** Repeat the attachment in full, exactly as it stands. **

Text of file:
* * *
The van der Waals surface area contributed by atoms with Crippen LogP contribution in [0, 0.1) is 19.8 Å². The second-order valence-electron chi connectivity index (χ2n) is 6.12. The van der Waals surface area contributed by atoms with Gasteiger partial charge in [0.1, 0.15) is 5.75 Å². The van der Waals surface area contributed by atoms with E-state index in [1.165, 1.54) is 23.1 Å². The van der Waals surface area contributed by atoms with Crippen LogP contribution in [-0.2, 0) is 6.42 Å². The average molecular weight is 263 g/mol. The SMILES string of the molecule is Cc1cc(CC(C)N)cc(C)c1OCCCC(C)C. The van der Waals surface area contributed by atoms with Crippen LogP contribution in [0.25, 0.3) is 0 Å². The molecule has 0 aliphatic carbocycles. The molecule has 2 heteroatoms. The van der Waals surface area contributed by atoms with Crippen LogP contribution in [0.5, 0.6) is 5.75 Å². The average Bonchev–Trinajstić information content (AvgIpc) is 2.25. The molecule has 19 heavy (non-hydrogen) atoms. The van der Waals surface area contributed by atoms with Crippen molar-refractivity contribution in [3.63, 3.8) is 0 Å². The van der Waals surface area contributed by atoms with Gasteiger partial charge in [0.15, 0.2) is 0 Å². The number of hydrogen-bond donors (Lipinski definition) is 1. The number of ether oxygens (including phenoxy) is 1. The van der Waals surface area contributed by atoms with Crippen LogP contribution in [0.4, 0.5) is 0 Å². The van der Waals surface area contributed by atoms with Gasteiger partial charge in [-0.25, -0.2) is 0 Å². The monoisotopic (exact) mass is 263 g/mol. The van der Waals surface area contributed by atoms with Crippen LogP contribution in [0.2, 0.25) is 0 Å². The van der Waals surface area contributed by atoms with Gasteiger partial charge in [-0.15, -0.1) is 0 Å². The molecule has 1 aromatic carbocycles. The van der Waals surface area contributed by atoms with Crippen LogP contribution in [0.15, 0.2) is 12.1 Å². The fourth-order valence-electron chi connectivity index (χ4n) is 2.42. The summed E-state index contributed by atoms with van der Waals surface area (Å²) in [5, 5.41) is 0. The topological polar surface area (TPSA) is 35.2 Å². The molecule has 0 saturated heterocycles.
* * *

The van der Waals surface area contributed by atoms with Crippen LogP contribution in [0, 0.1) is 19.8 Å². The second-order valence-electron chi connectivity index (χ2n) is 6.12. The van der Waals surface area contributed by atoms with Gasteiger partial charge in [0.1, 0.15) is 5.75 Å². The van der Waals surface area contributed by atoms with E-state index in [1.165, 1.54) is 23.1 Å². The van der Waals surface area contributed by atoms with Crippen LogP contribution in [-0.2, 0) is 6.42 Å². The average molecular weight is 263 g/mol. The SMILES string of the molecule is Cc1cc(CC(C)N)cc(C)c1OCCCC(C)C. The van der Waals surface area contributed by atoms with Crippen LogP contribution in [0.25, 0.3) is 0 Å². The molecule has 0 aliphatic carbocycles. The molecule has 2 heteroatoms. The van der Waals surface area contributed by atoms with Crippen LogP contribution in [0.5, 0.6) is 5.75 Å². The average Bonchev–Trinajstić information content (AvgIpc) is 2.25. The molecule has 19 heavy (non-hydrogen) atoms. The van der Waals surface area contributed by atoms with Crippen molar-refractivity contribution in [3.63, 3.8) is 0 Å². The van der Waals surface area contributed by atoms with Gasteiger partial charge in [0.15, 0.2) is 0 Å². The number of hydrogen-bond donors (Lipinski definition) is 1. The number of ether oxygens (including phenoxy) is 1. The van der Waals surface area contributed by atoms with Crippen LogP contribution in [0.4, 0.5) is 0 Å². The van der Waals surface area contributed by atoms with Gasteiger partial charge in [-0.25, -0.2) is 0 Å². The monoisotopic (exact) mass is 263 g/mol. The van der Waals surface area contributed by atoms with Crippen LogP contribution in [0.2, 0.25) is 0 Å². The van der Waals surface area contributed by atoms with Gasteiger partial charge in [-0.15, -0.1) is 0 Å². The molecule has 1 aromatic carbocycles. The van der Waals surface area contributed by atoms with Crippen LogP contribution in [0.15, 0.2) is 12.1 Å². The fourth-order valence-electron chi connectivity index (χ4n) is 2.42. The summed E-state index contributed by atoms with van der Waals surface area (Å²) in [5, 5.41) is 0. The topological polar surface area (TPSA) is 35.2 Å². The molecule has 0 saturated heterocycles.